One of the more difficult things to debug with .NET 1.0 and 1.1 is the security exception. With these frameworks generally the only information that you got was the state of the failed permission. Due to the complexity of debugging security problems, most people just gave up and required that their code run in a fully trusted environment. With Whidbey we've done a lot of work to beef up the security exception, and make debugging security issues even easier, in the process making it easier for developers to figure out the minimum set of permissions that their application needs to run under.
Currently, the SecurityException contains four security specific properties.
Generally, PermissionState is the only property that can be depended upon to always have a value. This does not provide for a good user experience.
The Whidbey SecurityException adds several more properties, which together allow developers to figure out what code was causing a security problem. The new properties are:
As you can see, there's a ton more data available about the cause of the security exception in Whidbey. However, as I noted above, even the current SecurityException properties don't get filled out properly all the time. As part of the SecurityException enhancement work, we've gone through all the places in the BCL that throw exceptions and ensured that they've filled out as much of the SecurityException data as possible.
All of these extra properties provide a lot of information for developers to work with if they catch the SecurityException in their code. But what happens if the exception goes unhandled? The default behavior of spewing exception information to the screen will still provide a lot more information than was provided before. For instance, if I tried to run my ProtectedData sample off a network share, with default policy in place, I'd end up with a SecurityException. The debug spew for that exception would look similar to the following.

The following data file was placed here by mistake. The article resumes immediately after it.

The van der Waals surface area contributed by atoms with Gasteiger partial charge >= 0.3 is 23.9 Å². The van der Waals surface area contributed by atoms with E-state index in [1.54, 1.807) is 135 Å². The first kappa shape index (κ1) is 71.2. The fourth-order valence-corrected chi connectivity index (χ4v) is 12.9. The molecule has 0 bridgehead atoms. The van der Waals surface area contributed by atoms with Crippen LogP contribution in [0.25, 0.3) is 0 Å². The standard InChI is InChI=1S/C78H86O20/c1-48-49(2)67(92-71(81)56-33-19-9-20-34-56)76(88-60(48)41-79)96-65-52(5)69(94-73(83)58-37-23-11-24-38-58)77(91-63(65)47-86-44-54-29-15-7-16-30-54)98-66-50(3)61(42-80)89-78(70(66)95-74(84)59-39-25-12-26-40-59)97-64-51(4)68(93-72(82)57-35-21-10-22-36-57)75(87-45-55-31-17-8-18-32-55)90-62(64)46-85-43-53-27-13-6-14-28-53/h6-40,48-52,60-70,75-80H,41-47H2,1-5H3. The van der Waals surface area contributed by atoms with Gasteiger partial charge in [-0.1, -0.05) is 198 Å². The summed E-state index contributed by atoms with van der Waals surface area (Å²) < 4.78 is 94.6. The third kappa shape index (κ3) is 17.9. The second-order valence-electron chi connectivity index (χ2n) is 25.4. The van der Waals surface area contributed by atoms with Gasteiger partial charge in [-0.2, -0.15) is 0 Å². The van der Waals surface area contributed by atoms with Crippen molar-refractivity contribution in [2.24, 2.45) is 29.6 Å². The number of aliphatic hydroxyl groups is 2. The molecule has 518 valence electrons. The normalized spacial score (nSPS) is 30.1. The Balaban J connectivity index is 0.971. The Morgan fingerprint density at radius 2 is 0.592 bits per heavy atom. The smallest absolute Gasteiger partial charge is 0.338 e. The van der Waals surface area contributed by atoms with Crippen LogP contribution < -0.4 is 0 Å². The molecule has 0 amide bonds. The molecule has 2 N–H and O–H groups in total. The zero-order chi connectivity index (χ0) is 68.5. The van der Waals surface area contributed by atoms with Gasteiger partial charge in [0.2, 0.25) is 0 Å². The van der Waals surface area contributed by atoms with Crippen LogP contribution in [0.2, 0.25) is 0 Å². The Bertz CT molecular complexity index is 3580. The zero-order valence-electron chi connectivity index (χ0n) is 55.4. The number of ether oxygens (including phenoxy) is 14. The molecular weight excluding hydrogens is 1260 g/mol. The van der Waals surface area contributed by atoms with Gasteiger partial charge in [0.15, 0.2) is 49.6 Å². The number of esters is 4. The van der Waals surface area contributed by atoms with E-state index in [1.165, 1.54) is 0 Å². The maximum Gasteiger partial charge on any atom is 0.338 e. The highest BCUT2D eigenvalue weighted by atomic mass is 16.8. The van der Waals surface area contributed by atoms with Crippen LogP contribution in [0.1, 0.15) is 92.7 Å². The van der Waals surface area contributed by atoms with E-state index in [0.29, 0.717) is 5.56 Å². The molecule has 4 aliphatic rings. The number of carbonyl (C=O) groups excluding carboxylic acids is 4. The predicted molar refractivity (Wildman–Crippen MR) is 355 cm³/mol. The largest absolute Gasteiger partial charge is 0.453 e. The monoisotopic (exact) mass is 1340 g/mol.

First comes the standard stack trace and exception type that failed.
In addition to all the work done in the CLR to make debugging security exceptions easier, Visual Studio 2005 has done quite a bit of work as well. When an unhandled SecurityException is thrown under the VS debugger, Visual Studio will look at all of the extra properties that are populated on that exception, and provide you with context sensitive help to solve the problem.
As you can see in the screen shot, VS will highlight the line that caused the SecurityException, and shows a pop up dialog that tells you the permission that failed and provides several possible solutions for the problem. In this case, there's not a lot of ways to get around the DataProtectionPermission demand, so the options that VS presents include turning this into a ClickOnce application or installing locally. This help is based around the failing permission, so if a FileIOPermission failed, VS might suggest using IsolatedStorage instead.
The View Details link will, oddly enough, open up the View Detail dialog where you can inspect each property of the Security Exception yourself, in order to help you further track down security issues.
All that's fine and good, but when you develop on your local machine, you end up with FullTrust by default. Forcing developers to modify their security policy to debug is not a good user experience, so again Visual Studio steps up to the plate, this time with a feature called Debug In Zone.
By going to your project properties, and accessing the security tab, you can specify the set of permissions that you'd like to debug your application with. For instance, if your goal is to have your application run with Internet permissions, then just select Internet from the drop down list. You can also create a custom permission set that reduces down to the exact set of permissions that your app needs; the Calculate Permissions button, which will interface with PermCalc will help you with this goal.
With the changes to the SecurityException class and enhancements to the Visual Studio debugger, figuring out the cause of those hard to diagnose SecurityExceptions.